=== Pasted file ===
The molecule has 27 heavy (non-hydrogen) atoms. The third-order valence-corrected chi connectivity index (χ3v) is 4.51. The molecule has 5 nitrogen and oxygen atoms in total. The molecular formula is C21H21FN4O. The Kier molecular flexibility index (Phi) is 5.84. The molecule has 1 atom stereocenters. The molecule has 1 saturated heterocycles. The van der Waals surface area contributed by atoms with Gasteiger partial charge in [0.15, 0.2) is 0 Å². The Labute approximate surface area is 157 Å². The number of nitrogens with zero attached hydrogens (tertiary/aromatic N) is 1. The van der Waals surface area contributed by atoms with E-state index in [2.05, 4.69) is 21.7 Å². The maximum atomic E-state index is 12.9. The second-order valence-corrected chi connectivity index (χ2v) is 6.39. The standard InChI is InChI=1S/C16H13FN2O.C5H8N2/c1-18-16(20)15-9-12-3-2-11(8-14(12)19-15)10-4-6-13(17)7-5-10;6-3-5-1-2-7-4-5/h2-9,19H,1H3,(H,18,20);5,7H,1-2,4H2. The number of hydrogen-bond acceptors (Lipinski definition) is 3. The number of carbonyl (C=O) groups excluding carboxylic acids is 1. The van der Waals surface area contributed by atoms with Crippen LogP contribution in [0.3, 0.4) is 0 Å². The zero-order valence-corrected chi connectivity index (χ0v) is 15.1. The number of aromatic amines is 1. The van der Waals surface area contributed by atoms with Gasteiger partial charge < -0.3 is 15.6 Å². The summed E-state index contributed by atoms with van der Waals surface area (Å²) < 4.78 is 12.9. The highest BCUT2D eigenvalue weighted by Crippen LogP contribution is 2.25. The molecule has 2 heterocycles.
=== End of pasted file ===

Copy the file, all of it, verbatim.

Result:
The molecule has 27 heavy (non-hydrogen) atoms. The third-order valence-corrected chi connectivity index (χ3v) is 4.51. The molecule has 5 nitrogen and oxygen atoms in total. The molecular formula is C21H21FN4O. The Kier molecular flexibility index (Phi) is 5.84. The molecule has 1 atom stereocenters. The molecule has 1 saturated heterocycles. The van der Waals surface area contributed by atoms with Gasteiger partial charge in [0.15, 0.2) is 0 Å². The Labute approximate surface area is 157 Å². The number of nitrogens with zero attached hydrogens (tertiary/aromatic N) is 1. The van der Waals surface area contributed by atoms with E-state index in [2.05, 4.69) is 21.7 Å². The maximum atomic E-state index is 12.9. The second-order valence-corrected chi connectivity index (χ2v) is 6.39. The standard InChI is InChI=1S/C16H13FN2O.C5H8N2/c1-18-16(20)15-9-12-3-2-11(8-14(12)19-15)10-4-6-13(17)7-5-10;6-3-5-1-2-7-4-5/h2-9,19H,1H3,(H,18,20);5,7H,1-2,4H2. The number of hydrogen-bond acceptors (Lipinski definition) is 3. The number of carbonyl (C=O) groups excluding carboxylic acids is 1. The van der Waals surface area contributed by atoms with Crippen LogP contribution in [0.3, 0.4) is 0 Å². The zero-order valence-corrected chi connectivity index (χ0v) is 15.1. The number of aromatic amines is 1. The van der Waals surface area contributed by atoms with Gasteiger partial charge < -0.3 is 15.6 Å². The summed E-state index contributed by atoms with van der Waals surface area (Å²) < 4.78 is 12.9. The highest BCUT2D eigenvalue weighted by Crippen LogP contribution is 2.25. The molecule has 2 heterocycles.